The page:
Al-Awlaki’s Father Challenges Drone Strikes In NYT Op-Ed: ‘Obama Admin. Must Be Held Accountable’


“The government has killed a 16-year-old American boy,” ends Nasser al-Awlaki’s op-ed in the New York Times Thursday morning. “Shouldn’t it at least have to explain why?”

The op-ed, penned by the father of U.S. cleric Anwar al-Awlaki, condemns the drone strike that killed his son, who had been placed on a terrorist “kill list” but never formally charged with a crime, and the missile strike two weeks later that killed his grandson Abdulrahman; both were American citizens.

It also calls upon the Obama administration to account for the strike, which targeted citizens without court approval. “The attorney general, Eric H. Holder Jr., said only that Abdulrahman was not ‘specifically targeted,’ raising more questions than he answered,” al-Awlaki wrote. “The Obama administration must answer for its actions and be held accountable. On Friday, I will petition a federal court in Washington to require the government to do just that.”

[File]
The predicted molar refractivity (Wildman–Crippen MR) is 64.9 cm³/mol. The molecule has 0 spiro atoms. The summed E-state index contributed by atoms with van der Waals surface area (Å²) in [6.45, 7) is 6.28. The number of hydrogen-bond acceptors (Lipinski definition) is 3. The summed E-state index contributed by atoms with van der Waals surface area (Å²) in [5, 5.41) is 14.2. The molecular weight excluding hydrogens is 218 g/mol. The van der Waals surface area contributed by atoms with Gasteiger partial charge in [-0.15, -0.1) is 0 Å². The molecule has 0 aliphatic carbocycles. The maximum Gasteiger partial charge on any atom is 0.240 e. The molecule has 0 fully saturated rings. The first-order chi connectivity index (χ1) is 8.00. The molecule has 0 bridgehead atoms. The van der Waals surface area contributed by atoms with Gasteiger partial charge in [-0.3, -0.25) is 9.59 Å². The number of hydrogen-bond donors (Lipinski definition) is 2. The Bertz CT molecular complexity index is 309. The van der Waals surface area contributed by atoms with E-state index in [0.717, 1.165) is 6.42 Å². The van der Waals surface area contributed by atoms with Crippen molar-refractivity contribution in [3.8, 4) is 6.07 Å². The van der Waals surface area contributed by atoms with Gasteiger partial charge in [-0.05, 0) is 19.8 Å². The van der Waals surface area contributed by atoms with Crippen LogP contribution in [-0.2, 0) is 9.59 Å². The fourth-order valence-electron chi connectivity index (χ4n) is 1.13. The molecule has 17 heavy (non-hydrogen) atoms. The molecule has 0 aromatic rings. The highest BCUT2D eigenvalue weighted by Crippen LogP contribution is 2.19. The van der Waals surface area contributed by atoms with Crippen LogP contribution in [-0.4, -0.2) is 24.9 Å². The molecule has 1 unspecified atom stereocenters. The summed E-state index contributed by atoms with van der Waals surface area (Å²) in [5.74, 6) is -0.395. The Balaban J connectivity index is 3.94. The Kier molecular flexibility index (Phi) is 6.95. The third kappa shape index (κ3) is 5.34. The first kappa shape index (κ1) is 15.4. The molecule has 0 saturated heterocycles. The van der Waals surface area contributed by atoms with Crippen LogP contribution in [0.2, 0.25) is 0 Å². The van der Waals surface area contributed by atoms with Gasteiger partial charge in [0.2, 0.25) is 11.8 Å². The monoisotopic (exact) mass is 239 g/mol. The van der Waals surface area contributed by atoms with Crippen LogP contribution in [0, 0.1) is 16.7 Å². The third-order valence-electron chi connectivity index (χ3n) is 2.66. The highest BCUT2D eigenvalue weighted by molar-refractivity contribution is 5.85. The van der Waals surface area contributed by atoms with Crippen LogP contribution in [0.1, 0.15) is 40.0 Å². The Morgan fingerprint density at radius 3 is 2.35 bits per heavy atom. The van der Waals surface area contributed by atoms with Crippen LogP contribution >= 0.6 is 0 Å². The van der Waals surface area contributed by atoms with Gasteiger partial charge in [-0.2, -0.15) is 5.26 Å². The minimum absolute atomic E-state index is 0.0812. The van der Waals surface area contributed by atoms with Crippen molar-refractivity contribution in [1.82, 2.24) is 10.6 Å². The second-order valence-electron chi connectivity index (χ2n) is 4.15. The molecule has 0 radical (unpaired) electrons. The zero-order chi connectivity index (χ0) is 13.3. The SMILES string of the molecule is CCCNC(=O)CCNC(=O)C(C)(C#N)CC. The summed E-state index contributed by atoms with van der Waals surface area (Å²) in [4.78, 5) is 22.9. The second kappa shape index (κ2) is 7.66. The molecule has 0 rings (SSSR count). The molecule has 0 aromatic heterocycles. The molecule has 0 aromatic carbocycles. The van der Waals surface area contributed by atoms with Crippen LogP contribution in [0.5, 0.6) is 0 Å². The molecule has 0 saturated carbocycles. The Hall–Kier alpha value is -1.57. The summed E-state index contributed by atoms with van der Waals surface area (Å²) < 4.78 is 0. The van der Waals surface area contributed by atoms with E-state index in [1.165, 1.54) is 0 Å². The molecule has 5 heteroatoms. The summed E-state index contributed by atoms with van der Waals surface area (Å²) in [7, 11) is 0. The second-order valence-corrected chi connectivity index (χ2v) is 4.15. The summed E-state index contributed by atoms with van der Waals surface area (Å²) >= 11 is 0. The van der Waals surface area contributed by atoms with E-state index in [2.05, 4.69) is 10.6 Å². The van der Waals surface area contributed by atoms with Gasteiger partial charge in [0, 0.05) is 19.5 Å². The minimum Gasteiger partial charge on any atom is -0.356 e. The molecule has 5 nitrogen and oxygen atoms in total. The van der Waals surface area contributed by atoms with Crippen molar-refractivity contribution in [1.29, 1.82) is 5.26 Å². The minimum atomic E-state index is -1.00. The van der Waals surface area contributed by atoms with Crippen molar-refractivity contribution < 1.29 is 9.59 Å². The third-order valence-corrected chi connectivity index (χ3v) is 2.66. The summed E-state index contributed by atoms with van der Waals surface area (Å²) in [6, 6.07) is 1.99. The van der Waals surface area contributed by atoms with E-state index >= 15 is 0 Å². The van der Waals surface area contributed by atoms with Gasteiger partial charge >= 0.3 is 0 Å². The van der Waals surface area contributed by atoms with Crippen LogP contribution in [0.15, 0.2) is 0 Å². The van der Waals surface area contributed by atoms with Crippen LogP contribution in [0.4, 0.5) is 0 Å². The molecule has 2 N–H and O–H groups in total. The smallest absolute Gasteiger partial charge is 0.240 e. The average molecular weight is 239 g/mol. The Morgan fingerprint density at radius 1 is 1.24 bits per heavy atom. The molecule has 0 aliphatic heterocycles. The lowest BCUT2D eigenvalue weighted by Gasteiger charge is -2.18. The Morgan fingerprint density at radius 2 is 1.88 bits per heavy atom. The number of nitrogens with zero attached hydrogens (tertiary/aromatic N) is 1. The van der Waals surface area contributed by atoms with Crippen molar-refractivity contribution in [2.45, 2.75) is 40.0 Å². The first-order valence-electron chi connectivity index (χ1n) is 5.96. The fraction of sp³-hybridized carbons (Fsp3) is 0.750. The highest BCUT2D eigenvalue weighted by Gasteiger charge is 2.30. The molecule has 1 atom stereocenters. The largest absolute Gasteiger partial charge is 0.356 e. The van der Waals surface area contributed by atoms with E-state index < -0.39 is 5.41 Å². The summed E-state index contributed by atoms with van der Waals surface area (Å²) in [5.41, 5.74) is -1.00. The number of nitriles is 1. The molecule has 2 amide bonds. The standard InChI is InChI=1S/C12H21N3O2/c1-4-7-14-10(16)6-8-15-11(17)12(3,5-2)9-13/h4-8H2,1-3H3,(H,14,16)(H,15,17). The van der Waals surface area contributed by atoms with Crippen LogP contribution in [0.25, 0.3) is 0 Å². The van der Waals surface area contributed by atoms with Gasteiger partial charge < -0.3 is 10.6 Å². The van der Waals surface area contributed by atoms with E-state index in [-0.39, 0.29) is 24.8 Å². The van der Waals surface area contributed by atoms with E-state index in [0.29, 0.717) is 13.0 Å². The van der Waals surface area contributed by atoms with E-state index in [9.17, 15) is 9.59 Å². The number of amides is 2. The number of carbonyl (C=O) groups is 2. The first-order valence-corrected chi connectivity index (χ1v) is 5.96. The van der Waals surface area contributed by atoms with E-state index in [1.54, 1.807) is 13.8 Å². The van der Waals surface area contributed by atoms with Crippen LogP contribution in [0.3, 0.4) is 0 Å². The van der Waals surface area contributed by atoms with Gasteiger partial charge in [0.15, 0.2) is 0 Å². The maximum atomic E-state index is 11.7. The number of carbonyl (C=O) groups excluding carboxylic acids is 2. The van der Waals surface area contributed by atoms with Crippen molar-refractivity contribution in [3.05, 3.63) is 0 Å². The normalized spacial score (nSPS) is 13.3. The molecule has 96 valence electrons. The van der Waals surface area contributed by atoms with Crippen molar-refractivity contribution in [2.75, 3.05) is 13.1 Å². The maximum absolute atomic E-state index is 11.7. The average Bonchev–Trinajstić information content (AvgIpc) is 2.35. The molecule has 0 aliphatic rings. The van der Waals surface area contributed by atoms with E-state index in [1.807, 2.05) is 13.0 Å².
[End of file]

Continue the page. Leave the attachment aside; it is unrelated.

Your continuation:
Al-Awlaki detailed his previous efforts to petition the U.S. government for answers and accountability, only to be told that either he lacked standing to argue on his family’s behalf, or that the U.S.’s counterterrorist activities were beyond the reach of the court.

“A country that believes it does not even need to answer for killing its own is not the America I once knew,” wrote Al-Awlaki, who studied for over a decade in the United States on a Fulbright fellowship.

Al-Awlaki attested to the American-ness of his son. “Abdulrahman was born in Denver. He lived in America until he was seven, then came to live with me in Yemen. He was a typical teenager—he watched The Simpsons, listened to Snoop Dogg, read Harry Potter and had a Facebook page with many friends. He had a mop of curly hair, glasses like me and a wide, goofy smile.”

He then contrasted this image to the one he was confronted with when he visited the site of his grandson’s death. “I visited the site later, once I was able to bear the pain of seeing where he sat in his final moments,” al-Awlaki wrote. “Local residents told me his body was blown to pieces. They showed me the grave where they buried his remains. I stood over it, asking why my grandchild was dead. Nearly two years later, I still have no answers.”

Read the entire op-ed HERE.

[h/t New York Times]

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